Friday, November 20, 2009

Here's some numbers to digest

Banks increased their Bank Owned (REO) inventory slightly, by taking back 22.24 percent more properties than the preceding month, while REO resale’s declined. The decline in REO resale’s is not unexpected as REO inventories have declined to a point that is insufficient to meet market demand.

Riverside Co.
Notice of Defaults.........last 120 days...13296.......... in Oct. 3872
N.O.T. sales currently scheduled.........15578.......... in Oct. 4377
Actual Trustee Sales.... last 120 Oct. 1997

(Of the 1997 Trustee sales about 75% went back to the beni, but nearly 500 were purchased by a 3rd party (mostly flippers/investors probably)

San Bernardino Co.
Notice of Defaults.........last 120 Oct. 3167
N.O.T. sales currently Oct. 3416
Actual Trustee Sale...... last 120 Oct. 1633

(of the 1633 about 82% went back to the beni, 300 were purchased by a 3rd party)

You can see that many more homes are being picked up at the trustee sales. A year ago nearly every home went back to the lenders. Now 20% to 25% are being purchased by 3rd parties. Many of those will show up later as flips or as rentals. Foreclosure numbers are finally picking up. However, traditionally banks don't foreclose on homes over the holidays. So, it is very likely to slow down again in December. That takes us out to the time frame I keep hearing, Feb/March before we start seeing a significant increase in the REOs.


Anonymous said...

Short of inventory is the biggest issue in real estate now. Without increase in inventory, nothing is positive for real estate in my views.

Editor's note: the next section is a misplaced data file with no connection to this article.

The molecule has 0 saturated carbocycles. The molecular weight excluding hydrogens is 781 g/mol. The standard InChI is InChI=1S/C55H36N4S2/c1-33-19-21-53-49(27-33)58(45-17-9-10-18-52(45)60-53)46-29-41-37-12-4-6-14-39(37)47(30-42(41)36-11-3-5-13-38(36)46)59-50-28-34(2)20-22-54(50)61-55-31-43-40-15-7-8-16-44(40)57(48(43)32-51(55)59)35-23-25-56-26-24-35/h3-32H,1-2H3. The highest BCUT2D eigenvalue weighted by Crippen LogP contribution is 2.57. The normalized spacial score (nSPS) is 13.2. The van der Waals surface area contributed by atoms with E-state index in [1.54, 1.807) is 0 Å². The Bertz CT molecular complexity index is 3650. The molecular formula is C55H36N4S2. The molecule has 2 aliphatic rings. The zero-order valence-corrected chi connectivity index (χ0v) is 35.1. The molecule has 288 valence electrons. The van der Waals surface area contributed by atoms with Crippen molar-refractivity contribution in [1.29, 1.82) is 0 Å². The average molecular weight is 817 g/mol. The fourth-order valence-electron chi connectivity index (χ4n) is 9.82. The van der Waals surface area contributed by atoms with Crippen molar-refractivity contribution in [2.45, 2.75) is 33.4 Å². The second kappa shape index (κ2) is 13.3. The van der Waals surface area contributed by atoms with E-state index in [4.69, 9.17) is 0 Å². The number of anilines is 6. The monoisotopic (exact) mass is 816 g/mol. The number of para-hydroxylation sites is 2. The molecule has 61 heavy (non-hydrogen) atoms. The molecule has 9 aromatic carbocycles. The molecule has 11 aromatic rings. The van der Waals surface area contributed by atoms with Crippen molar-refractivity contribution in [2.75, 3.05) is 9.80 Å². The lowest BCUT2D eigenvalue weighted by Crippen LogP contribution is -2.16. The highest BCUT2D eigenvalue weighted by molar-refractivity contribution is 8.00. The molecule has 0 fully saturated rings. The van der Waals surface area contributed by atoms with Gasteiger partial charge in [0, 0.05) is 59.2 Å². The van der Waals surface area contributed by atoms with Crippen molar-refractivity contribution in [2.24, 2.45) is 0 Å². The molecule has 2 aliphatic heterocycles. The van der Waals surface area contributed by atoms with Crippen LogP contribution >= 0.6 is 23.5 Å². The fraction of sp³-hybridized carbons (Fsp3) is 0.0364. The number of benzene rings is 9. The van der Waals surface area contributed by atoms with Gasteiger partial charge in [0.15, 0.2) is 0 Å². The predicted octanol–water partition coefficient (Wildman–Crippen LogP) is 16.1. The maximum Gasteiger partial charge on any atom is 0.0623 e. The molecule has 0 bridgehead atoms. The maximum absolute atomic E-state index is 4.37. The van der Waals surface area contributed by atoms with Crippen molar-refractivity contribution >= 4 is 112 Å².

Gold prices

doghouse said...

some folks keep waiting for the pot of gold at the end of the rainbow
while others jump on the train, before they get left behind.

•Existing Home Sales hit 2.5 year high –

•Existing Home Sales jump a record 10.1% in October – Wall Street Journal

•Pending Home Sales up 21% for 2009 - NAR

BrianH said...

Careful what you say doghouse. Sigma might jump your butt, rant about the stock market, government conspiracies, and stupid home owners while insinuating you are stupid and or a liar. Then when you mistakenly take the time to respond he will delete his comment and pretend it never happened.

VectorzSigma said...

Whooa, from left field! I'm flattered you think about me so much.

VectorzSigma said...

Btw, doghouse is right on the money. I don't disagree with any of what he said. Why, should I? Maybe I'm missing something.

Todd said...

In case you guys missed this one:

"Judge blasts bad bank, erases 525G debt"

Basically a judge is rewarding someone who took out a 10.375% HELOC on their house in 2004 and then stopped paying on it.

When did our society start rewarding bad behavior and penalizing good behavior? The Mastercard that I have had for 12 years will soon have 18.99% interest on it and I have never been anything but resposible with the thing. So much for the 7.9% fixed APR they promised me when I first got that card.

Sigma said...

Todd: what do you mean 'when did we start?' It's been awhile.

Chrisrh said...

Found the rest of that story regarding the judge canceling mortgage debt over on the "Housing Doom" blog. Seems the bank didnt quite know how much they had loaned out to begin with.

CLIF Notes:

conference in February to seek a deal with IndyMac Bank on the $292,500 mortgage she took out in August 2004

The bank claimed a balance of $527,437 was due,

"Defendant, through Plaintiff’s duplicity, found herself to be in unique and uncomfortable position of being placed in default of the ‘agreement’ even before she had received it,"

–according to two bank letters, she owed around $285,000 as of August 2009.

The large disparity, coupled with bank rep. conduct, swung "the pendulum of credibility" heavily to the homeowner and the $527,437 mortgage has been canceled by a judge

Full Story: